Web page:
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DESTINY trial

Many people with chronic myeloid leukaemia (CML) need to take daily medication to control their cancer. However, this medication is unsuitable for some people and can cause serious side effects. Researchers want to find ways to improve the quality of life for people with CML who are taking these drugs.

The context

Many people with chronic myeloid leukaemia (CML) need to take chemotherapy drugs called tyrosine kinase inhibitors (TKIs). Imatinib, nilotinib and dasatinib are all examples of TKIs. These drugs are unsuitable for some people due to the side effects they experience, and sometimes the cancer can become resistant to the medication over time. For this reason, doctors want to find ways to improve the quality of life of people taking these drugs. This study is a continuation of a large research project that has been funded by Blood Cancer UK for several years but this time involving more people to ensure the accuracy of their results.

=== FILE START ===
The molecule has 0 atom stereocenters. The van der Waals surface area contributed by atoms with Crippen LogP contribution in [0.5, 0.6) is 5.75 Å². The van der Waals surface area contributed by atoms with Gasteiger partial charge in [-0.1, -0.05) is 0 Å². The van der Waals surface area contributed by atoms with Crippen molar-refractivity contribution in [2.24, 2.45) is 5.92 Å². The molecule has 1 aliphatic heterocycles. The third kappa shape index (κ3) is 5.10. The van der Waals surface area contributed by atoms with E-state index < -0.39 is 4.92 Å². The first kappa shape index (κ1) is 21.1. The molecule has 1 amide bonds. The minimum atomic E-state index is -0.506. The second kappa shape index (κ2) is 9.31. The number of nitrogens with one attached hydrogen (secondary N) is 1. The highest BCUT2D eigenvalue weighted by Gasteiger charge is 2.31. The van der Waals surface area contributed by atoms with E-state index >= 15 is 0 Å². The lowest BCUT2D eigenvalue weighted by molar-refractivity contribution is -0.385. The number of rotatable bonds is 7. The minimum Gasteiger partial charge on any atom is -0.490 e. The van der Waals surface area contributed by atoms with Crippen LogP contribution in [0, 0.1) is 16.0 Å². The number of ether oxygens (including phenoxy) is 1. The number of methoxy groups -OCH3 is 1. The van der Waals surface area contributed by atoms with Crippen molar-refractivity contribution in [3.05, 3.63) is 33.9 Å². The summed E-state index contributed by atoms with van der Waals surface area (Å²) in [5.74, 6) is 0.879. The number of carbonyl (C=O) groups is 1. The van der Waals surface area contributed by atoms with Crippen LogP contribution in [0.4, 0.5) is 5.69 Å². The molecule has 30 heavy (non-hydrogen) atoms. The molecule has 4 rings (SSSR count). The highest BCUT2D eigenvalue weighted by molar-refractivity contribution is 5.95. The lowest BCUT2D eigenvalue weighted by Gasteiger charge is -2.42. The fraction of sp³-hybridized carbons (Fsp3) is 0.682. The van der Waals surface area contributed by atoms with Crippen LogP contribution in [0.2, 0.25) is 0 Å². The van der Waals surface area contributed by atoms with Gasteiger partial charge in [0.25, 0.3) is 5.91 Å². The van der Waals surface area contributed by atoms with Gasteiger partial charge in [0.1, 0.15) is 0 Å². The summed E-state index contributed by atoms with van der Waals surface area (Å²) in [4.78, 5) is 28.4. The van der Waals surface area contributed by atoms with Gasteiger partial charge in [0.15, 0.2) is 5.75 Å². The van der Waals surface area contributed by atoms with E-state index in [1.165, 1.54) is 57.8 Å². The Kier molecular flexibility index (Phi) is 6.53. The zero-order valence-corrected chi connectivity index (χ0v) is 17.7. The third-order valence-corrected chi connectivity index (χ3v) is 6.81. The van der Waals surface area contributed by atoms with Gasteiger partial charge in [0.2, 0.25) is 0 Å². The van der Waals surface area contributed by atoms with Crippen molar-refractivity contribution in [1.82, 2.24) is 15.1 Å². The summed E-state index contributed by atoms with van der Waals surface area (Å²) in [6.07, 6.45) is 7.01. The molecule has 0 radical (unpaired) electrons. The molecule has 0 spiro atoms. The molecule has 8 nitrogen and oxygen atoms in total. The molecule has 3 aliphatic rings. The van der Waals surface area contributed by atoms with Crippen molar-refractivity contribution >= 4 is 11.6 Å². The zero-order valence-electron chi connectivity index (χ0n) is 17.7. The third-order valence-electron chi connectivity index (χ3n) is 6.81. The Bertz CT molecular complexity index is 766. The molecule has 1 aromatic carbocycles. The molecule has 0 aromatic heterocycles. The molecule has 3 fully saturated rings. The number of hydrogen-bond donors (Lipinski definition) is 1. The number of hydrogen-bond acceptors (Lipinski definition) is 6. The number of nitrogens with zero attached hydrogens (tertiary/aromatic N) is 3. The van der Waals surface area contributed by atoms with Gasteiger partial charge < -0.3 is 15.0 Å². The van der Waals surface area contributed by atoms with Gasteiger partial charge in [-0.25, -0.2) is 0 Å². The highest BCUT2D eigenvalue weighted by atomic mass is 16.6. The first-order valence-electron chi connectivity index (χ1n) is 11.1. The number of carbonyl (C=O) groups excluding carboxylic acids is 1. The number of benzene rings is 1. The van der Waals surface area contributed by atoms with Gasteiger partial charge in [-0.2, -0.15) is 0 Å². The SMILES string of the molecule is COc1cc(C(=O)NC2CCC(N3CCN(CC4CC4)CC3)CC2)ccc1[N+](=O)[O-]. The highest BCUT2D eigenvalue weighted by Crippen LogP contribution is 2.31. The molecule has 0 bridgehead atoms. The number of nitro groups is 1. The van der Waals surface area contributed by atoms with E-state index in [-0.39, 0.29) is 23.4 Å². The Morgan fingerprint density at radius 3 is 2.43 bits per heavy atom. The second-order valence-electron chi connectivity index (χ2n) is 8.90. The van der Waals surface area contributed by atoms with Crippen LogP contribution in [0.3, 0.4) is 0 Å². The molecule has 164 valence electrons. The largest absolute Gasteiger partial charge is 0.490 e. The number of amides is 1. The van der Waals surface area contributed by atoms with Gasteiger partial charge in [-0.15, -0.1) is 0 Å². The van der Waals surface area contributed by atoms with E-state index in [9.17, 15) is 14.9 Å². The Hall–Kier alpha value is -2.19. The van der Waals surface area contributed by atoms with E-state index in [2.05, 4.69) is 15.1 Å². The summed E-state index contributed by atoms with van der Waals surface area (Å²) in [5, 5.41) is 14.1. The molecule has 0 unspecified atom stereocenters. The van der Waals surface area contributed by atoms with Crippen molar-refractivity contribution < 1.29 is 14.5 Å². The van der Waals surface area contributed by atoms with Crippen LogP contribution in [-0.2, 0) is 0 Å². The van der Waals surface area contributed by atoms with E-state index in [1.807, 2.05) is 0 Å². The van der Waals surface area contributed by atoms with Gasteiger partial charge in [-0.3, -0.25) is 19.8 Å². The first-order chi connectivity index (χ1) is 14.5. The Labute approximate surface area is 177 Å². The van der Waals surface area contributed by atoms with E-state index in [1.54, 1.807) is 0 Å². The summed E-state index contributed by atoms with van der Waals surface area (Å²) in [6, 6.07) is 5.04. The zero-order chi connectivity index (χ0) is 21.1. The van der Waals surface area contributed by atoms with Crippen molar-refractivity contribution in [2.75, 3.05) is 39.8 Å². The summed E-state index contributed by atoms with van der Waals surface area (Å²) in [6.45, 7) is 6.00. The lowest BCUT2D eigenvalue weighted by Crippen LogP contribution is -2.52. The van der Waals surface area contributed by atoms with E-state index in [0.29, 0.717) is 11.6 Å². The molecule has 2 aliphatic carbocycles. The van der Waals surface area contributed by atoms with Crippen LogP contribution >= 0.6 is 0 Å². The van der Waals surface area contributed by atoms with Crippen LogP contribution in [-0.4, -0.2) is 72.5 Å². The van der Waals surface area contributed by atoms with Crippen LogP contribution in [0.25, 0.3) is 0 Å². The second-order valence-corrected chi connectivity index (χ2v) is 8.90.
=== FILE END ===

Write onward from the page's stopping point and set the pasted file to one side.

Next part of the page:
The project

In this trial researchers want to find out whether people who are doing well on their TKI medication could achieve the same results by taking a lower drug dose, which could reduce side effects and improve their quality of life. Doctors will gradually decrease people’s dose while closely monitoring them. Then for people who continue to do well treatment may be stopped completely while doctors monitor them for another 2 years.

The aims

  • Researchers want to find out if gradually reducing TKI dose is a safe and effective treatment
  • See if people can achieve the same quality of life with a lower TKI dose